Walk With Me, Old Math New Technology

I have found that there are many organizations to support the learning and teaching of math. I enjoy exploring what new creative pathways are being opened in the approaches of how to teach our future scholars. In addition to collaborating with our departmental cohorts within the school and local school districts, Mathematical resources offer access on both local to state and national levels. There is a vast array of resources available on the world-wide-web some with free access and many more with small cost memberships. Fun websites like Pinterest even have great math teaching and learning ideas. Google any grade level and mathematical concept and voila! options galore. A few websites that I have explored and keep available at a mouse clicks notice to support me as an upcoming math teacher are:

National Council of Teachers of Mathematics

Oregon Council of Teachers of Mathematics

Illustrative Mathematics Middle School Curriculum

These websites allow me to connect with other teachers across the math world not just here in Eugene, Oregon! I am able to access articles, videos, and free curriculum ideas with new trends to support teaching math. I love some of the simple to use sites like Annenberg Learner and Khan Academy which allow both teachers and students with internet access the ability to explore and expand learning concepts from home as well.

In addition to my own research for resources, I ask other educators what technology sites they are using to supplement their curriculums and learning. Teachers within Middle School are using different websites, however many have said they like to use such sites as Desmos and Prodigy. Students seem to agree that they like the use of these sites as well since they are often creative and interactive.

Often math is thought of in terms of numerical digits and variable expressions however there are many other aspects to math that are incorporated in the world in which we live. When we present our students with new ways to see math we open up possibilities how they may use math in their everyday lives.

The word technology in early 2018, gives way to the thought of a hand held computer type device. I think that these devices have their purposes and I appreciate their use as a tool in propelling individuals in forward movement though technology also includes the many hand tools that the past has given us. In today’s age of high-speed upgraded technology many of the tools of the past have been pushed wayside and not thought of as having a place in the world of math.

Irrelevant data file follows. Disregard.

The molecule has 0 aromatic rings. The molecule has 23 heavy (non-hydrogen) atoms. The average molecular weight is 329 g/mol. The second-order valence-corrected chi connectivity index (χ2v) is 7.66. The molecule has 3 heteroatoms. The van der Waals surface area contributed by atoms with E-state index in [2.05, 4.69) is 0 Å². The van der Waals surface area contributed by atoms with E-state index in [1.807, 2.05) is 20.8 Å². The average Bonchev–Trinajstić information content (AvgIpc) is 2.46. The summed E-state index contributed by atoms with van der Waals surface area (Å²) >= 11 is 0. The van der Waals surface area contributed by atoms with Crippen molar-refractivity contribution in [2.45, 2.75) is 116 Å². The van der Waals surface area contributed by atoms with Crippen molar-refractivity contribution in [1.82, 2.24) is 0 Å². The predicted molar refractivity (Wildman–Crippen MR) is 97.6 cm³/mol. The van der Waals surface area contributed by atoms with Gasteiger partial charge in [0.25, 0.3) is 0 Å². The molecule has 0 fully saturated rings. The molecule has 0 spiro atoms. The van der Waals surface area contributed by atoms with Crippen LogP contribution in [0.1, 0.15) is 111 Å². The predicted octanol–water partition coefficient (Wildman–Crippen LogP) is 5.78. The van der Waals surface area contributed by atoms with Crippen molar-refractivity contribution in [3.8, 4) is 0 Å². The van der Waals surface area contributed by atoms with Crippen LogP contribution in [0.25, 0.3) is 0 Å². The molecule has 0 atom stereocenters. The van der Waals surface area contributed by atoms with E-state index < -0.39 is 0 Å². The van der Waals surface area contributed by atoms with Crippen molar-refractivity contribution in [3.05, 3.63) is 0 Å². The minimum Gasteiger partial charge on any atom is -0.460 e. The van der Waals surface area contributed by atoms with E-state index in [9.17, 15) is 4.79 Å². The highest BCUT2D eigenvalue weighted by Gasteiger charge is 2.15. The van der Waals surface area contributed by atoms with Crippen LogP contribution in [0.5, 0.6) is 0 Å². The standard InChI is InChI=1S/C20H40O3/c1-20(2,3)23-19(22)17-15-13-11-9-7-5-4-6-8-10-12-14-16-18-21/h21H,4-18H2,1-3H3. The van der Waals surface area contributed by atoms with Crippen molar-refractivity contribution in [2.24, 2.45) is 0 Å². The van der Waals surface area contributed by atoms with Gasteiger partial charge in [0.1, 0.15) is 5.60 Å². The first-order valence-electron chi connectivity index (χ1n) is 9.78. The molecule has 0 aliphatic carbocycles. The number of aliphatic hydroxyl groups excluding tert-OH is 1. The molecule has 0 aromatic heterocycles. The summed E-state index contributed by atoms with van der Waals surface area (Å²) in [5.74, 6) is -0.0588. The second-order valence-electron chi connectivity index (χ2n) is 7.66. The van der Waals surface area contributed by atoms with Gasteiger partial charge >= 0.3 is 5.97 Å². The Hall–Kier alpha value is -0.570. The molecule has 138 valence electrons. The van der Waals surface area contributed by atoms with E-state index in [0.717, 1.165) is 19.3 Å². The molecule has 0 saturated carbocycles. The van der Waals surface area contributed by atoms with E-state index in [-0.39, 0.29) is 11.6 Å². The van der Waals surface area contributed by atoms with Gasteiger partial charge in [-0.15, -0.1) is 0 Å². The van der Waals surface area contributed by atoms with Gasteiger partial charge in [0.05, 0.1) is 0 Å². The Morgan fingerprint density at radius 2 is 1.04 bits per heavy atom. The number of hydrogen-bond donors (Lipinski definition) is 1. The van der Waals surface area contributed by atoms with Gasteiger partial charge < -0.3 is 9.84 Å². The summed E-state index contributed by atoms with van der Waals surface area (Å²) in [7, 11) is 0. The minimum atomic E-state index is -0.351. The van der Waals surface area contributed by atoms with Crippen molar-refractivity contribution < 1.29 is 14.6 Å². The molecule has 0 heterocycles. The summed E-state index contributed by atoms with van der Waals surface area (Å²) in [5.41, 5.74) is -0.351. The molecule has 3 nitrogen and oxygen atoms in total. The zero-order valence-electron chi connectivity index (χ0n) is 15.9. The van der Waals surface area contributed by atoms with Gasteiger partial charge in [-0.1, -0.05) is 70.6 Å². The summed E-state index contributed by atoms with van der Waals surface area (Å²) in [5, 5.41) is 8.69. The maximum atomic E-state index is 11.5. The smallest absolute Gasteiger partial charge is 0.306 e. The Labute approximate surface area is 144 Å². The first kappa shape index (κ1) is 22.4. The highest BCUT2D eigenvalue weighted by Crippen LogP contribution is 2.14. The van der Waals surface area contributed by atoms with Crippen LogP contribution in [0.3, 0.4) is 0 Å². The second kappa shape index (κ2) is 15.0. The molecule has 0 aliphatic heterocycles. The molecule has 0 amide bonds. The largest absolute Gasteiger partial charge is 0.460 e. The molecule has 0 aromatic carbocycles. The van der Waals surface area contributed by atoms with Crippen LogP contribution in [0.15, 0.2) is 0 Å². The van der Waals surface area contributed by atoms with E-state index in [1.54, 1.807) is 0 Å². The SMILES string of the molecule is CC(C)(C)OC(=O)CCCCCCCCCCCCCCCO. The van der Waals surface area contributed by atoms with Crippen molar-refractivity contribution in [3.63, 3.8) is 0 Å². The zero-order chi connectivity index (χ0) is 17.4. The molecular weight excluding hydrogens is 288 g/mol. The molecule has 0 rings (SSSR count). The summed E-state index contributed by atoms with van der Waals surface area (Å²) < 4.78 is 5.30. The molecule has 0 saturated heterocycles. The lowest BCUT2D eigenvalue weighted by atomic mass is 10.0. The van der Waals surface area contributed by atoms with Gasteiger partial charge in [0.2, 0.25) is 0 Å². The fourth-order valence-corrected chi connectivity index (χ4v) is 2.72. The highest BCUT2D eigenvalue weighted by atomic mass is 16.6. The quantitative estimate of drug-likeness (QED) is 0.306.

I want to show students that these old tools are very valuable in math today and in the future in which we are bringing forth. We have engineers that design and create who will use the newest technologies but those engineers then need persons to bring their creations to life. Simple tools such as hammers, pencils, and triangle squares are hand tools used to manipulate wood for construction of homes and other structures. Welders use extensive math to build and create machinery that propels productions of other materials. Seamstresses wield the powerful sewing machine as their technology tool to bring forth fashion and interior designs. The stove and all the wonderful kitchen gadgets found in a master chefs work environment all use mathematical calculations to fill the dining halls with fine tasting cuisines of the world. Integration of new technology is wonderful but if we forget to teach and use the simple tools, how can students master the difficult ones?

Technology is important to learn and use, however it should be used as a tool to enhance, challenge, and expand abilities not replace them. If my students can master their multiplication facts by use of their own brain (their first tool), then the calculator is a tool to propel them forward in their endeavors, but if they depend on the technology of a calculator to do the work then how will they learn to understand the simple concepts of greater technology and its uses? The use of new online applications to reinforce learning concepts can be fun and entertaining, such as within a math learning game like Prodigy though state testing dictates the student should be assessed to meet the standards and expectations without the use of technology. If I teach my students geometry and then ask them to design a quilt for their bed, I am able to assess their mathematical understandings, they are then able to use technology to their advantage producing their quilt for practical use, and then they have on their bed a constant reminder of their geometry lesson and the knowledge that they gleaned in the process.

I have never been in a math class that has incorporated use of small classroom capable tools to teach math, they have always been separated as Workshop and Home Economics type classes. My classroom will incorporate a mixture of both old and new technologies to bring forth the successes of our scholars.